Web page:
Dual Language September Teacher of the Month: Keren Wright!

Our Dual Language September Teacher of the Month is Ms. Keren Wright, a dual language language arts teacher at Norris Middle School in Omaha, Nebraska! Ms. Wright has been teaching for fifteen years, and after numerous colleagues of hers nominated her for this award, we knew it was time to bring her to your attention.

“Ms. Keren Wright is an amazing educator, she creates a joyful and energetic classroom experience for her students.  You can always find her smiling and laughing with her students while providing rigorous and engaging lessons.  Ms. Wright uses the power of her positive energy to connect with all students, there is no student she cannot teach or cannot create a relationship with.  She is a champion educator.”


Ms. Wright taught ESL in the district for eleven years. Four years ago, she was ready for a change and chose to go into Dual Language at Norris Middle School. She was inspired to be a teacher as she comes from a family with 14 teachers! She continues teaching for the “lightbulb moment” when kids “get” a concept.


“When students start taking ownership of their own learning and start helping others understand a concept.  I love walking up to students talking… and realizing they’re doing my job!”


During our interview, Ms. Wright referenced how when she was in college they taught to not teach from the book, but to “be the book”.  This inspired her to look for what excites her in the curriculum and transmit that to her students.


“Maybe it’s a story, maybe it’s a conundrum that I feel connects to the lives of my students.  Maybe it’s an object in the text I can show them that they have never seen before and will bring a whole new level of awareness to them.  It usually takes students about two weeks to get used to me getting excited and stomping, jumping, or raising my voice in excitement to make a point!”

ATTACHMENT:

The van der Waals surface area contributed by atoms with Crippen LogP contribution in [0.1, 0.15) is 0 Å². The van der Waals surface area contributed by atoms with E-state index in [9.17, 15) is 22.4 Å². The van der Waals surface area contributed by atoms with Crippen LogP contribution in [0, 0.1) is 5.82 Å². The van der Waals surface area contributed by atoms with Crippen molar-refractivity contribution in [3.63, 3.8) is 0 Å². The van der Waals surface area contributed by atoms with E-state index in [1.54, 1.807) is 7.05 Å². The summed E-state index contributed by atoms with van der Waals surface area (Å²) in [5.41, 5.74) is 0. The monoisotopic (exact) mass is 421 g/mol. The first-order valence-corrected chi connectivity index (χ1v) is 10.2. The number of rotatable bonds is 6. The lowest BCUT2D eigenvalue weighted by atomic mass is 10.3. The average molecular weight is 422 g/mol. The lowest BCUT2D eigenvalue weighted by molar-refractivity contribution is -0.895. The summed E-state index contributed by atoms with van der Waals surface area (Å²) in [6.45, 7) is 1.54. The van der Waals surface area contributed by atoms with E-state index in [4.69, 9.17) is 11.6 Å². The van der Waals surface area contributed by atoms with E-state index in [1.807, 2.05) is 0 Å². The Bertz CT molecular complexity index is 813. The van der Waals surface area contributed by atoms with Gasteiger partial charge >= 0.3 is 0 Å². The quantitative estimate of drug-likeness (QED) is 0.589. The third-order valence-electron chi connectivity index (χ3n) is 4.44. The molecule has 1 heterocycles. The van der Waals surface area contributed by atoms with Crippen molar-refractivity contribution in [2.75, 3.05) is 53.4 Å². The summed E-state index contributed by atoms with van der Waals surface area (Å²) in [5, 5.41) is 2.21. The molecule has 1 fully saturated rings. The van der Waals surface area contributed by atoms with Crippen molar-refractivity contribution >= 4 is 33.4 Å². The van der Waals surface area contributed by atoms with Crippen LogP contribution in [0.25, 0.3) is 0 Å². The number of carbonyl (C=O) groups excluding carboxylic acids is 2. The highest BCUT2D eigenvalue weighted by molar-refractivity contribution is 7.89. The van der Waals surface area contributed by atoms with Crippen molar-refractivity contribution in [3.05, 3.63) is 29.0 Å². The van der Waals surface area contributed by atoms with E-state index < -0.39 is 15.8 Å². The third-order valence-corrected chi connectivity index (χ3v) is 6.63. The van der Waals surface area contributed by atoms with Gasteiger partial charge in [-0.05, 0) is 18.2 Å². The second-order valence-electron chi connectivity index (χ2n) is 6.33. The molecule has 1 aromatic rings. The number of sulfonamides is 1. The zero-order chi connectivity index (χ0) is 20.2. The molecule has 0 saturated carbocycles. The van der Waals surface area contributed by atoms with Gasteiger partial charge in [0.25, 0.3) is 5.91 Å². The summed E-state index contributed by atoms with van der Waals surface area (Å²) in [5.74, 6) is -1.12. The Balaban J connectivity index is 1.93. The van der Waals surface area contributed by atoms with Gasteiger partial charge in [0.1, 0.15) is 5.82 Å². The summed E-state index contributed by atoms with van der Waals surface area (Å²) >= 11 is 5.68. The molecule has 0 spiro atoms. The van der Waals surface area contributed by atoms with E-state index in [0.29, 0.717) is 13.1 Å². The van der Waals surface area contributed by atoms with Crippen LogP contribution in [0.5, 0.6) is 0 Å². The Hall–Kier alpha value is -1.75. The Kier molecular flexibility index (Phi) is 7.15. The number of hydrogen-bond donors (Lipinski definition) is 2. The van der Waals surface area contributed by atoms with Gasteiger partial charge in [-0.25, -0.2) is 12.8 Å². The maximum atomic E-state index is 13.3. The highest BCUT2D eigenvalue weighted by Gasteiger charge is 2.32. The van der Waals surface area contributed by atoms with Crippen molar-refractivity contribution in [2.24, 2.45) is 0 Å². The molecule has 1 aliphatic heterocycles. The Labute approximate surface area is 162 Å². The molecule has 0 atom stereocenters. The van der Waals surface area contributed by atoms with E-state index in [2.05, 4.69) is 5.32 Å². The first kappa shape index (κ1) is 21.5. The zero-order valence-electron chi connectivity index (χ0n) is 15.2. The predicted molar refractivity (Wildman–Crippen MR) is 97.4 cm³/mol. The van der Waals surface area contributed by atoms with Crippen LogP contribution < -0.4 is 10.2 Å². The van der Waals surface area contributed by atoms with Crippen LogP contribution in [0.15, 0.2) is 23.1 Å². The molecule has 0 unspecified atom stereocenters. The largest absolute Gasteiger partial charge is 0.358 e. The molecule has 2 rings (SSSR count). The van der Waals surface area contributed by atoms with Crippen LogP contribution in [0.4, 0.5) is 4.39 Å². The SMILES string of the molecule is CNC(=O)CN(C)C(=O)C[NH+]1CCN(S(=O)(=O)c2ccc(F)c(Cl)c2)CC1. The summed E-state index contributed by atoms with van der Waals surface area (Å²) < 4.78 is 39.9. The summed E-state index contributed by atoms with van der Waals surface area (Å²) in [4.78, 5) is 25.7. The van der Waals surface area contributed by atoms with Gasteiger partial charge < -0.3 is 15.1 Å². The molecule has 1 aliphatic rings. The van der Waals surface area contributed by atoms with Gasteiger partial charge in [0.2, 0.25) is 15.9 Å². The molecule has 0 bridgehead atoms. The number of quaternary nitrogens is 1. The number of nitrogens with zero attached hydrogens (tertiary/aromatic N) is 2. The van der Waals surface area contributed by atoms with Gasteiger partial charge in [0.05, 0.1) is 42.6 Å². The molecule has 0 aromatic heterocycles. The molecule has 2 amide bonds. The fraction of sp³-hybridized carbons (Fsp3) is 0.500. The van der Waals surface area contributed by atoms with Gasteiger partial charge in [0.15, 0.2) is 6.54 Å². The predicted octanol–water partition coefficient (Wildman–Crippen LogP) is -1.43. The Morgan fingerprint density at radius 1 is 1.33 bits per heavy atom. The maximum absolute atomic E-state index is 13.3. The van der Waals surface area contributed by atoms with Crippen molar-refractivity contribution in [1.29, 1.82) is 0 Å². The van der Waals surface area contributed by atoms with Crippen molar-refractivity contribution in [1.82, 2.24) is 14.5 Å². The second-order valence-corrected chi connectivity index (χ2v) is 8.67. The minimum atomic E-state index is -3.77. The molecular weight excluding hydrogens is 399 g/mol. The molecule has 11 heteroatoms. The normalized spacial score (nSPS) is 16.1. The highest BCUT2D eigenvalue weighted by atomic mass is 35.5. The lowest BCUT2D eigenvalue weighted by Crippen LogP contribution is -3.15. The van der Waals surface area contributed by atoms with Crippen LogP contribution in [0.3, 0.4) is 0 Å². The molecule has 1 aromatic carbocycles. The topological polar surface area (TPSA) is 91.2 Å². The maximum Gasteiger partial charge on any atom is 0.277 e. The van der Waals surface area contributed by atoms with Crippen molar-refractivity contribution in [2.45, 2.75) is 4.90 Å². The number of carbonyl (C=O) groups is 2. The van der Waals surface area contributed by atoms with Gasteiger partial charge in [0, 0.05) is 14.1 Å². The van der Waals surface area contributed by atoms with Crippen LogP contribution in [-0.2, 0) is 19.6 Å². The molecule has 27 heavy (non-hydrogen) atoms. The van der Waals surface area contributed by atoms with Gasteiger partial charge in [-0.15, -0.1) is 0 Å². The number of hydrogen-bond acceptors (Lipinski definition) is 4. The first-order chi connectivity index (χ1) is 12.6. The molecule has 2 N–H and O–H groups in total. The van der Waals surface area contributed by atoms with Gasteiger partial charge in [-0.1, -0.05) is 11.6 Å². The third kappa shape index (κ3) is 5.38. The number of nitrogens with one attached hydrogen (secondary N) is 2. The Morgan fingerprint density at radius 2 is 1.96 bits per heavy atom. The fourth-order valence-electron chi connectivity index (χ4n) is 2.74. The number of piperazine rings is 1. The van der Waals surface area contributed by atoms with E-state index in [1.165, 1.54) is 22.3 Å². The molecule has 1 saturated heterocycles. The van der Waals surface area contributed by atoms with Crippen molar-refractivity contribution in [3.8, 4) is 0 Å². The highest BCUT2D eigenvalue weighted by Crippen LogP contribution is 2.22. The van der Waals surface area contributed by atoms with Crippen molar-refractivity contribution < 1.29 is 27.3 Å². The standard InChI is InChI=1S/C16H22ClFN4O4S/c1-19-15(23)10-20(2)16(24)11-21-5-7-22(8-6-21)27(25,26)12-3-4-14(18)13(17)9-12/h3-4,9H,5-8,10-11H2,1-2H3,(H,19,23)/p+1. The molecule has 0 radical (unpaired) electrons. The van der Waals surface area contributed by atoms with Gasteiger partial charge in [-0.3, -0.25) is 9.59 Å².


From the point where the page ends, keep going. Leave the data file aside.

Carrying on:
She encourages her students to bring their observations into classroom discussions.  She sees how books jump to life when students start being able to make connections with them to their own lives.  Sometimes they do experiments to see if students’ ideas are correct. One take away from this was that diet coke does not leave sticky residue, she learned from experience! She’s had students bring in artifacts that remind them of what they’re studying. She tries get them to make connections to the outside world. Oftentimes they will meet her at the door the next day and tell her what they discovered when they left school after their discussion.


She helps them to understand the importance of biliteracy by showing them how Spanish helps them quickly grasp words with Latin roots. She puts up posters of famous people that are also bilingual.  She creates an understanding of the culture of their varied Latin countries to help them see events in world history differently than monocultural people might see them. She always praises them when they step up, out of their own volition, to help translate for a parent or student new to our school.

Keren stands out because she truly believes that her students have the opportunity to completely change the world.  Even her students that would rather never put pen to paper or pick up another book in their life; jump up at the chance to help others.  They stand up for what is right.  She helps her students see themselves as the honorable leaders 10-20 years from now that she knows they will be. Teachers like Keren are creating the leaders of the world we will live in, and we are forever grateful to people like her who are molding our youth.

“I hope to inspire hope. I hope I challenge them to always give their best. I hope they learn how to reason for themselves. I hope they realize that they are the reason some of us get up in the morning. To me, biliteracy means the knowledge of two languages and the understanding of two cultures to a level that opens your eyes to similarities between other cultures, generating ways to connect with people from any other culture.”

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